Parents ask, "What do I do? My child won't take care of himself."
This page is for parents and caregivers of type 1 diabetics. I have received so many emails from mothers, grandparents and guardians that say basically this: “My young child (12 and under) won’t take care of himself, he lies about it to his teacher and to me. I want him to have a normal life but I don’t know how to help him; I don’t want him to hate me, what do I do?”
Of course most parents are asking, ‘what advice do you have for my child?’ That is not a bad thing but it needs something else, like “what can I do for my child?
Not just what can I tell them to do, but what can I do to help them. This is an important question because you are the key to your child taking care of their diabetes!
Wow, I’ll bet you weren’t expecting to hear that eh? Believe it or not, your child wants your help whether they show it or not. I have told many mothers asking this question that I was not a “perfect patient” with my mother either. I did try to take care of myself, and I did try to learn, but my mother and I didn’t always see eye to eye.
A lot of times I felt kind of torn, because I wanted my parent's help but I felt like I couldn’t explain to them my reasons for different things I did with my diabetes. I felt like it was my life, my disease, and I knew how to take care of it. I thought I knew more than they did about diabetes, which in some cases was true, but I came realize, it was not worth fighting about.
My mother was concerned about my health yes, and that is why she kept at it and kept bugging me about testing and writing down my blood sugars etc. Not to mention, she watched the time as closely as I did, if not more closely, to see when I needed to test my blood sugar again.
She got up with me at 2am to test my blood sugars and sometimes multiple times during the night. There were many times when my dad also got up with me during the night to test my blood sugar.
My parents love me, and I can see that through all the tough times we had together, learning together, and doing together.
Together is the key word guys! Together!
Working together makes the “patient,” so to speak, feel like they are not alone. It makes them not feel like you are just handing it all to them and letting them take care of it. It makes them feel like you aren’t just standing back and saying, “okay, here you go, it’s your life, you know what to do, do it!” It makes them feel like you are involved in their life!
It also helps them to see that you truly do love them and care for them. Yes, it’s going to take a lot of hard work and a lot of perseverance but if you don’t want to see your child die than you will do it.
I have told a lot of people, “so what! So your child hates you because you are involved with their diabetes. Do you think your child is going to hate you the rest of their life? Sure, if this is their last day. If you don’t risk their anger to save their life than I wonder how much you really care.”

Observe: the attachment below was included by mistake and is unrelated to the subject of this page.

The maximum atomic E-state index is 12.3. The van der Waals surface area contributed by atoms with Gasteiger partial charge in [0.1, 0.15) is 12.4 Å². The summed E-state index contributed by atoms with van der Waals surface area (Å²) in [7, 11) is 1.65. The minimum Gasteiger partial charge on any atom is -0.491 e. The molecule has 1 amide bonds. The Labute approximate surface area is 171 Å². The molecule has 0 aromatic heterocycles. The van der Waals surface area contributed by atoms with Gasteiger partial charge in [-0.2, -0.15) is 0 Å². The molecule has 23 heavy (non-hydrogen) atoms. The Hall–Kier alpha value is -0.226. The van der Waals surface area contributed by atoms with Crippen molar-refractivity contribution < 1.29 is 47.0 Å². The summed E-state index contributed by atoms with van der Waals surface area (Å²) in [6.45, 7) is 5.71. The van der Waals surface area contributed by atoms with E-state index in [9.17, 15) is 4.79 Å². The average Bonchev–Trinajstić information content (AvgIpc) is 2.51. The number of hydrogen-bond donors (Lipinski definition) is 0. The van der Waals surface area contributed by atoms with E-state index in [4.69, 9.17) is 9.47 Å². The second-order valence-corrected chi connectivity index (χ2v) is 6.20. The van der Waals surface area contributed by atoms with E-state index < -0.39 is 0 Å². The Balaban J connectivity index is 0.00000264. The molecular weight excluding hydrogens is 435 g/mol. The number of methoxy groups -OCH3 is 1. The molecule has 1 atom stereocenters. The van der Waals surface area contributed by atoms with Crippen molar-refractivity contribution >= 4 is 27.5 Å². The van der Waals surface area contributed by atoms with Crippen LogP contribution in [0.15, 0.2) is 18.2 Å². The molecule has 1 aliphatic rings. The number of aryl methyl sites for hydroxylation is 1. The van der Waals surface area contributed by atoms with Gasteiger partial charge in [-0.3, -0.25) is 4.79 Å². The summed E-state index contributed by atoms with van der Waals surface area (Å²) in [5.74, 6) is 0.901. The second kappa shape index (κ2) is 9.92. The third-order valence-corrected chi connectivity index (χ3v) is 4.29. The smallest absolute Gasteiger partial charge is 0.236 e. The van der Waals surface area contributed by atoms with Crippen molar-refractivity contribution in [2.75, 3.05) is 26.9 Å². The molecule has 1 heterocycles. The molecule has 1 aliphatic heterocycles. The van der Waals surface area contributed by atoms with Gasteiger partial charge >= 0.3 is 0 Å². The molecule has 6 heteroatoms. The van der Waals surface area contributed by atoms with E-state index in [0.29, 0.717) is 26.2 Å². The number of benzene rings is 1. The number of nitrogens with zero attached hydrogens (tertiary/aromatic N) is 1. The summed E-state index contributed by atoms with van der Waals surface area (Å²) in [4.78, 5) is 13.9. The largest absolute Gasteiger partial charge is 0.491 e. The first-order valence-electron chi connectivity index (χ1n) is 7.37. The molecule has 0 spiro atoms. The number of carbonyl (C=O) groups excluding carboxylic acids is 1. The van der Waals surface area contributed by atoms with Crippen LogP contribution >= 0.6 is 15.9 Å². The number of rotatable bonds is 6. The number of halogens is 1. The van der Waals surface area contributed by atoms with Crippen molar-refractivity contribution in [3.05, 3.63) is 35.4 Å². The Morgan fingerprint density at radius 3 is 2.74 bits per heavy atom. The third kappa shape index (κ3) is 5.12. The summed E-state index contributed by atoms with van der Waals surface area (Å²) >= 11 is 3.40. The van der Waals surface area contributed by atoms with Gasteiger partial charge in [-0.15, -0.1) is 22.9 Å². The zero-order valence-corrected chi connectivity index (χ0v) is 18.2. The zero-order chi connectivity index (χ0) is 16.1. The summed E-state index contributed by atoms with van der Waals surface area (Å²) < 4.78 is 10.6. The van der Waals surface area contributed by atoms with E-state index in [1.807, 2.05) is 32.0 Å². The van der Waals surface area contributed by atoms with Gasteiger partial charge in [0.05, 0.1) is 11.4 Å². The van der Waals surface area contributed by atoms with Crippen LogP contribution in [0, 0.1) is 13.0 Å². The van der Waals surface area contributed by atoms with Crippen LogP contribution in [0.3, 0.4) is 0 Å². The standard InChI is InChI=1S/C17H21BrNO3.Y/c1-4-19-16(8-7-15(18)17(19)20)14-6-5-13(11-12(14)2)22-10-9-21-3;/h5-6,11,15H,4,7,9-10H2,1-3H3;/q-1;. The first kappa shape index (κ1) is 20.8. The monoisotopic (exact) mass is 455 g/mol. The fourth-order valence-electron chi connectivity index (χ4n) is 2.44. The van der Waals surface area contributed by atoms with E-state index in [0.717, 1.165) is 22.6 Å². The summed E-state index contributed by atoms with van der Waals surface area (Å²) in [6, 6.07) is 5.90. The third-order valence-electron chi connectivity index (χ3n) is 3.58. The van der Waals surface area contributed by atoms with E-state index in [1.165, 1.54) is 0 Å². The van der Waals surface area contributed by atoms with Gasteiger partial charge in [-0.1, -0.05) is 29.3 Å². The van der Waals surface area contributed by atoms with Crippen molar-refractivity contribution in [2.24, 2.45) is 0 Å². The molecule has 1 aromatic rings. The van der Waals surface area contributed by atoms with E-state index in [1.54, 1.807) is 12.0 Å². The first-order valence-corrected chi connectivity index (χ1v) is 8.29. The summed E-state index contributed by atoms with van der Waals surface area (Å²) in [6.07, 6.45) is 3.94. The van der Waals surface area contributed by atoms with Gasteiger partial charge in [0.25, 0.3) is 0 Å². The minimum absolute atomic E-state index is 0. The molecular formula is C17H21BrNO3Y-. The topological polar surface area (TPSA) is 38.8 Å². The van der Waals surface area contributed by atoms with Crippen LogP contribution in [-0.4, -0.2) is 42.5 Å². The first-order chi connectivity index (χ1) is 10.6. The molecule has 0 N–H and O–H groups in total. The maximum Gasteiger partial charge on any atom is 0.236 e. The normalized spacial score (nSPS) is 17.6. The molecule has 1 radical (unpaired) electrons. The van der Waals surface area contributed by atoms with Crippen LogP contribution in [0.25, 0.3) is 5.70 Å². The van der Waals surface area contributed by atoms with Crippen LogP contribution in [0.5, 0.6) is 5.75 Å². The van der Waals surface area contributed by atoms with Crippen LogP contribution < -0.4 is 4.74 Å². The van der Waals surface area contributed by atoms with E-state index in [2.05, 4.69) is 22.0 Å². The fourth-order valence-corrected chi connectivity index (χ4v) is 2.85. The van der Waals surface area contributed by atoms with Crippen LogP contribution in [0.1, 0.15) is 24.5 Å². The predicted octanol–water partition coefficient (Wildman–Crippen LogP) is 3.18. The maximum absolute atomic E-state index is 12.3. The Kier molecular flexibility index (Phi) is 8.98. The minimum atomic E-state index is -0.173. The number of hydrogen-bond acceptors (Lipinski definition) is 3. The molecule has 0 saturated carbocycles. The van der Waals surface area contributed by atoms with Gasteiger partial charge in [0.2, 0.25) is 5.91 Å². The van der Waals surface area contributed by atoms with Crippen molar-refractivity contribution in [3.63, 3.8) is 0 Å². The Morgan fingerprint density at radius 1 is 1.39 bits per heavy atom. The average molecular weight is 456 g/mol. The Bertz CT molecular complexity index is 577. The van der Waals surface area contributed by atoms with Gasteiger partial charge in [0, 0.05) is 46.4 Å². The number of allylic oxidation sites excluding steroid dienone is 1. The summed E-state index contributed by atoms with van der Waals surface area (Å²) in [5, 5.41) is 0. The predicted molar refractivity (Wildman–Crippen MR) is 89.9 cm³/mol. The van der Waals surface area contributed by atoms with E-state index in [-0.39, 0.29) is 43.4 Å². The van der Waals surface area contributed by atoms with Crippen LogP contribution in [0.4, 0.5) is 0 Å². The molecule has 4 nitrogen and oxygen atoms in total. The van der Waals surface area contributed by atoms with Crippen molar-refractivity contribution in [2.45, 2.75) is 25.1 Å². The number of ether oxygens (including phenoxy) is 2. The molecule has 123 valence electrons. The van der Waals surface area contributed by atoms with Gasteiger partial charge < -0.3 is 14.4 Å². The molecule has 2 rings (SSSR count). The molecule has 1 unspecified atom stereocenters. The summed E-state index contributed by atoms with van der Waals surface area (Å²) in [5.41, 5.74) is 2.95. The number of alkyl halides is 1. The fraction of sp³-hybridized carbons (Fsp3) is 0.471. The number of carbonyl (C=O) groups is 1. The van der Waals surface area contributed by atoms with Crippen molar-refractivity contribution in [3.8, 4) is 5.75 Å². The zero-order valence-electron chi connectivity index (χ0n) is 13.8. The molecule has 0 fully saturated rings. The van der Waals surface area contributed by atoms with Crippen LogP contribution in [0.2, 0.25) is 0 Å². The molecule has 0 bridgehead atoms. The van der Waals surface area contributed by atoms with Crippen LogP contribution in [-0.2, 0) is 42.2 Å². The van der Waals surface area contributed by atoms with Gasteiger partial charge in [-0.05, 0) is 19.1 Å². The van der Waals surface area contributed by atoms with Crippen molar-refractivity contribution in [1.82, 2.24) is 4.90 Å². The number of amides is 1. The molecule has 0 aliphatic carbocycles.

Now I’m not pointing in your face and saying, “you don’t love your child! You care only for yourself.” No, that’s not it at all, but if you don’t look at it in this light than you may never realize just how precious your child is to you!
You are risking your child’s life by not being involved! I hope this is clear and easy to understand because I want to save as many lives as I can! Your child will thank you in the end for your involvement!
If parents are not involved and your child goes on living as if they don’t have diabetes than one of two things could happen.
ONE: They could live for a while and then start having problems with their kidneys, heart, nervous system, blindness etc.
TWO: They could die tomorrow because they were too high and had Ketoacidosis, or they were too low and went into a coma and died.
It is very easy to pass out in your sleep and go into a coma because you are too low and haven‘t been taking care of your diabetes. I have not been in a coma because I take care of my diabetes, but I have been low in the morning and just a couple of days ago I heard from a diabetic friend that their blood sugar was so low that when they woke up they were in the critical stage, just about ready to pass out!
I have also been so high to the point of almost going into the hospital. I woke up and my blood sugar was high, I had a headache and a really bad stomachache. I threw up multiple times that day and it took me two and a half days to lower my blood sugars and get rid of the Ketones in my body.
This is SERIOUS!
If you don’t believe me now I don’t know what it will take to convince you!
So, this page, I guess, is for both parents and caregivers, and diabetics alike! It is important to take care of your diabetes!
Parents, it is important to help them! Be involved! Give them shots if you need to instead of leaving it up to them. Wear an insulin pump patch for a couple days with your child, my sister did! Test your blood sugar too, and compare! Believe me, it helps!
My family is involved in my life and my diabetes, and encouraging me to keep up with it. Together is the key word people! TOGETHER!
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